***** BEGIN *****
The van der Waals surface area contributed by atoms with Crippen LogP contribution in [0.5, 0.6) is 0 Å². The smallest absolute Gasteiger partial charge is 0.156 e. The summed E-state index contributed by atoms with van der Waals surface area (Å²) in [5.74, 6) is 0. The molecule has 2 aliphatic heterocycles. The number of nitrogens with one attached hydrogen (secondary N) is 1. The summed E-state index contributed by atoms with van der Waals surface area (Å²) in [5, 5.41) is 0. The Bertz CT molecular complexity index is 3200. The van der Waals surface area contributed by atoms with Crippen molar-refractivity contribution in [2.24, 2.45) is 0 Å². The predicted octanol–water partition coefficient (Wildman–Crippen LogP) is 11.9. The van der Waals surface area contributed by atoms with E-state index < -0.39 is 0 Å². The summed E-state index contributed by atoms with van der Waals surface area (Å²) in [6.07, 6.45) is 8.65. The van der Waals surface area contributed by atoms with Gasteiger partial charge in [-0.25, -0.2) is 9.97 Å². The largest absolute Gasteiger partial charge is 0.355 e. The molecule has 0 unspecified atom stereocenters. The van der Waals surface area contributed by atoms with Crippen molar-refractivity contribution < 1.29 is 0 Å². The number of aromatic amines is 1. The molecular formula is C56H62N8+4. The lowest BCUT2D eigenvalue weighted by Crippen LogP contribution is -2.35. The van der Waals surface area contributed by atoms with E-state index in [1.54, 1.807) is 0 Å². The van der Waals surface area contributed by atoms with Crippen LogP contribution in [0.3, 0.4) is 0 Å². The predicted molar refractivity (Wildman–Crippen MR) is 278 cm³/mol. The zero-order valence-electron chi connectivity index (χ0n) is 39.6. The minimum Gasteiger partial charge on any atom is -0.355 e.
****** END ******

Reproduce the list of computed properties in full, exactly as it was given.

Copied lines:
The van der Waals surface area contributed by atoms with Crippen LogP contribution in [0.5, 0.6) is 0 Å². The smallest absolute Gasteiger partial charge is 0.156 e. The summed E-state index contributed by atoms with van der Waals surface area (Å²) in [5.74, 6) is 0. The molecule has 2 aliphatic heterocycles. The number of nitrogens with one attached hydrogen (secondary N) is 1. The summed E-state index contributed by atoms with van der Waals surface area (Å²) in [5, 5.41) is 0. The Bertz CT molecular complexity index is 3200. The van der Waals surface area contributed by atoms with Crippen molar-refractivity contribution in [2.24, 2.45) is 0 Å². The predicted octanol–water partition coefficient (Wildman–Crippen LogP) is 11.9. The van der Waals surface area contributed by atoms with E-state index < -0.39 is 0 Å². The summed E-state index contributed by atoms with van der Waals surface area (Å²) in [6.07, 6.45) is 8.65. The van der Waals surface area contributed by atoms with Gasteiger partial charge in [-0.25, -0.2) is 9.97 Å². The largest absolute Gasteiger partial charge is 0.355 e. The molecule has 0 unspecified atom stereocenters. The van der Waals surface area contributed by atoms with Crippen molar-refractivity contribution < 1.29 is 0 Å². The number of aromatic amines is 1. The molecular formula is C56H62N8+4. The lowest BCUT2D eigenvalue weighted by Crippen LogP contribution is -2.35. The van der Waals surface area contributed by atoms with E-state index in [1.54, 1.807) is 0 Å². The van der Waals surface area contributed by atoms with Crippen LogP contribution in [0.3, 0.4) is 0 Å². The predicted molar refractivity (Wildman–Crippen MR) is 278 cm³/mol. The zero-order valence-electron chi connectivity index (χ0n) is 39.6. The minimum Gasteiger partial charge on any atom is -0.355 e.